The word that suits man-hatred is "misandrist." It's basically the flip-side of a misogynist.
So why are feminists, who are by definition not supposed to hate men, so often cast as misandrists?
If we go back to when the women's rights thing was really kicking off in this piece of the world, we would look at the United States in the 1800s. Things were ugly, not gonna lie. Women were fighting tooth and nail for basic things like voting rights (which we were not granted until the year 1920) and the right to say "no" to sex with your husband (which we were not granted in any of the 50 states until 1976).
To get down to the short and sweet of it, men felt that their privileges were being threatened, and many in this day still do. It's understandable. Something new was happening, and the world was changing in a big way. It continues to change for women piece-by-piece, as people are now focused on contraception availability and how women are portrayed in the media.
And so the "straw feminist" was born. A "strawman" is a tool used to make someone's argument sound insane. There are all types of strawmen in media, the most popular perhaps being straw liberals and straw conservatives. The role of the straw feminist is to provide a woman to blow out of proportion-- she doesn't want equal rights, she wants the only rights. She doesn't want to rule the world side-by-side with men, she wants women to be in charge completely. Sometimes, these caricatures will go so far as to say that all men should be killed or put into slavery.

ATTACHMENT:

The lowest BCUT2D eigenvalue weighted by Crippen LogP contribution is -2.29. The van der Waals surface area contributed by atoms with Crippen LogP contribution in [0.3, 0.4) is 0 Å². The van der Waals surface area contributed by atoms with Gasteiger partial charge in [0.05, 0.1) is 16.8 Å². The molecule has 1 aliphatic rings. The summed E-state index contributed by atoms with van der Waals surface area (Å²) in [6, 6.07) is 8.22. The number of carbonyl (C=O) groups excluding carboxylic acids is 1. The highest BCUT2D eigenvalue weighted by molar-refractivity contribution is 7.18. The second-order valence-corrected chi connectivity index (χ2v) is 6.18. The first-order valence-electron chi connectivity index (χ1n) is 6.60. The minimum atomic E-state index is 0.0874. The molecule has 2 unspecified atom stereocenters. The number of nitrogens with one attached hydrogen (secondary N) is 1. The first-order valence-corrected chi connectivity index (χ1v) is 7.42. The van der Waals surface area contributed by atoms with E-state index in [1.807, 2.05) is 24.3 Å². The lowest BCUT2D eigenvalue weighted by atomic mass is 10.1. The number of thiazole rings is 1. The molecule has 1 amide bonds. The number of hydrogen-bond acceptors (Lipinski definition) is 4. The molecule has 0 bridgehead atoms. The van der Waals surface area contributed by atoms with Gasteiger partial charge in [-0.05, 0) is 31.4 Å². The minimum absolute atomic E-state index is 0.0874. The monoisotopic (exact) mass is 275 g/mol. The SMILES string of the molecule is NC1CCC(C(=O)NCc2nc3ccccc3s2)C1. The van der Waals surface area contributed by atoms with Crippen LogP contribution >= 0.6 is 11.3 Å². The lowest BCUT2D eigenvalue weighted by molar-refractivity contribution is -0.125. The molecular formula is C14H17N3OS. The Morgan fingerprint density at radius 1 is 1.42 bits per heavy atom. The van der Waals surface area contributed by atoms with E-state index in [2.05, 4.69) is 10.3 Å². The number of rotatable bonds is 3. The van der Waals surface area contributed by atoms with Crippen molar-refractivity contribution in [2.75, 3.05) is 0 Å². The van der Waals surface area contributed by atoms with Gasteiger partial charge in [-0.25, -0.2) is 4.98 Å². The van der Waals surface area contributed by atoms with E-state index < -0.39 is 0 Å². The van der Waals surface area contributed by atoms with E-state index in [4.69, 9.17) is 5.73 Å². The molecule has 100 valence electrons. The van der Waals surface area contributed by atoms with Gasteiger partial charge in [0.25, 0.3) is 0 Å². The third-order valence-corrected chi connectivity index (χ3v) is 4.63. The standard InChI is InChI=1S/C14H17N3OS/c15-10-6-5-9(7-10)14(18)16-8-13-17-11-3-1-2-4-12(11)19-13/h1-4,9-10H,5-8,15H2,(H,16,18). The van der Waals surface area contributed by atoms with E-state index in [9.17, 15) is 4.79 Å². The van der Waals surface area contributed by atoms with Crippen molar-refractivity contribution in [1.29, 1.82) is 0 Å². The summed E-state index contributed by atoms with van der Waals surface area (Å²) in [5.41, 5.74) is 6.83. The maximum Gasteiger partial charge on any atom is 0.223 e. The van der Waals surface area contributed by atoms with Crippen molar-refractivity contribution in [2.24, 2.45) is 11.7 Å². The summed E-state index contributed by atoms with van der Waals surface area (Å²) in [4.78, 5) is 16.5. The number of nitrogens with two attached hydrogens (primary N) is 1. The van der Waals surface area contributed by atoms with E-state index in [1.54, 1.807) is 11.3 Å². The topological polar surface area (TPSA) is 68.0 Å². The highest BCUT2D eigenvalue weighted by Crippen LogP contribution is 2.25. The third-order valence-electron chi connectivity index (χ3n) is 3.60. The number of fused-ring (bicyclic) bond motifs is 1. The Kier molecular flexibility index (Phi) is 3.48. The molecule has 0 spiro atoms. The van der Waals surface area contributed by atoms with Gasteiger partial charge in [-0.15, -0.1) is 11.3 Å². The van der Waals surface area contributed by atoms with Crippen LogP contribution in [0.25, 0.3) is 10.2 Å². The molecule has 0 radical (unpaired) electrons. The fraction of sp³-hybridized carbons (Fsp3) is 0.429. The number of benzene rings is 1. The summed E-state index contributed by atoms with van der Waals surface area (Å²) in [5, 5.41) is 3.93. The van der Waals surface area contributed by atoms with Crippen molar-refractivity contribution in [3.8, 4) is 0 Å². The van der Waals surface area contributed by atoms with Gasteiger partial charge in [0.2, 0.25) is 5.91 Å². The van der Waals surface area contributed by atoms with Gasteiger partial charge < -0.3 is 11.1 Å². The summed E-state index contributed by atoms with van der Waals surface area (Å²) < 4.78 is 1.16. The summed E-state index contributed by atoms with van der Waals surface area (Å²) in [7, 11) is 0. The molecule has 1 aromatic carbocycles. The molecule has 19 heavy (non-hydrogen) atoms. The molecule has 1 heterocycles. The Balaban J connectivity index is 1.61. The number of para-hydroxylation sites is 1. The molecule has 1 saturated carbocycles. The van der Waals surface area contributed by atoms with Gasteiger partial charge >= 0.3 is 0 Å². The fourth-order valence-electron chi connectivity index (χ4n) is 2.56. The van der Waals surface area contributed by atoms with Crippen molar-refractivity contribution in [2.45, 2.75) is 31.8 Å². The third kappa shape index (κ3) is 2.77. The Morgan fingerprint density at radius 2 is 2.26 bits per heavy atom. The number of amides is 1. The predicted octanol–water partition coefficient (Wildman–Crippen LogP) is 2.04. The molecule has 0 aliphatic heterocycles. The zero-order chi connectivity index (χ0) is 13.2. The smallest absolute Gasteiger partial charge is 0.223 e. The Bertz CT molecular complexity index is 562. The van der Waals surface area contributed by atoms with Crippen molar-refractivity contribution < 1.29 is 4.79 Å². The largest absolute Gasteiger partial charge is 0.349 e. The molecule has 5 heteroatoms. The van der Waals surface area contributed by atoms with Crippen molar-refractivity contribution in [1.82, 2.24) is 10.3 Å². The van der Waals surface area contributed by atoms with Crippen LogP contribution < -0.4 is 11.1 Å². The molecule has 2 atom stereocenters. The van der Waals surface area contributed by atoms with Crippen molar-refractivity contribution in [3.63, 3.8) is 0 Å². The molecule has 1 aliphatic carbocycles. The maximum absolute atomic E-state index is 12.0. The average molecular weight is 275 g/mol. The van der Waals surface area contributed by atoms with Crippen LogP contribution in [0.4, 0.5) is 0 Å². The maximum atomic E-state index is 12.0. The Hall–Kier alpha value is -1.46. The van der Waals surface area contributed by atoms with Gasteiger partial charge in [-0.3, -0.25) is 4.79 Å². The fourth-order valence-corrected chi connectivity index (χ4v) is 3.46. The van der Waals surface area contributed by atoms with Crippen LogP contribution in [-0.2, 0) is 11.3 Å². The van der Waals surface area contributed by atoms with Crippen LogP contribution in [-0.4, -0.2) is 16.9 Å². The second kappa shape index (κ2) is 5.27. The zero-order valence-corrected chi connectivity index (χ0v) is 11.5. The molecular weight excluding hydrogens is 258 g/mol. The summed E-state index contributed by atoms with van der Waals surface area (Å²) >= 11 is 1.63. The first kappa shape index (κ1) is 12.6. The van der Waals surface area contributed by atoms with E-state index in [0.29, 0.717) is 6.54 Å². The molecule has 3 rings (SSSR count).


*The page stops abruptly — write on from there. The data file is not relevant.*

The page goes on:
Now, here's the definition of "feminism" again. You can see why this caricature doesn't make sense, can't you? These straw feminists are not feminists. They are misandrists.
Because of these caricatures, many women (and men, for that matter) will not self-identify as feminists. They believe in equal rights for the genders, they'll tell you, but they are not crazy bra-burning man-haters. I suggest dictionaries for these people.
If you'd like to hear a little more about the "straw feminist," this young lady makes the point better than I could ever hope to.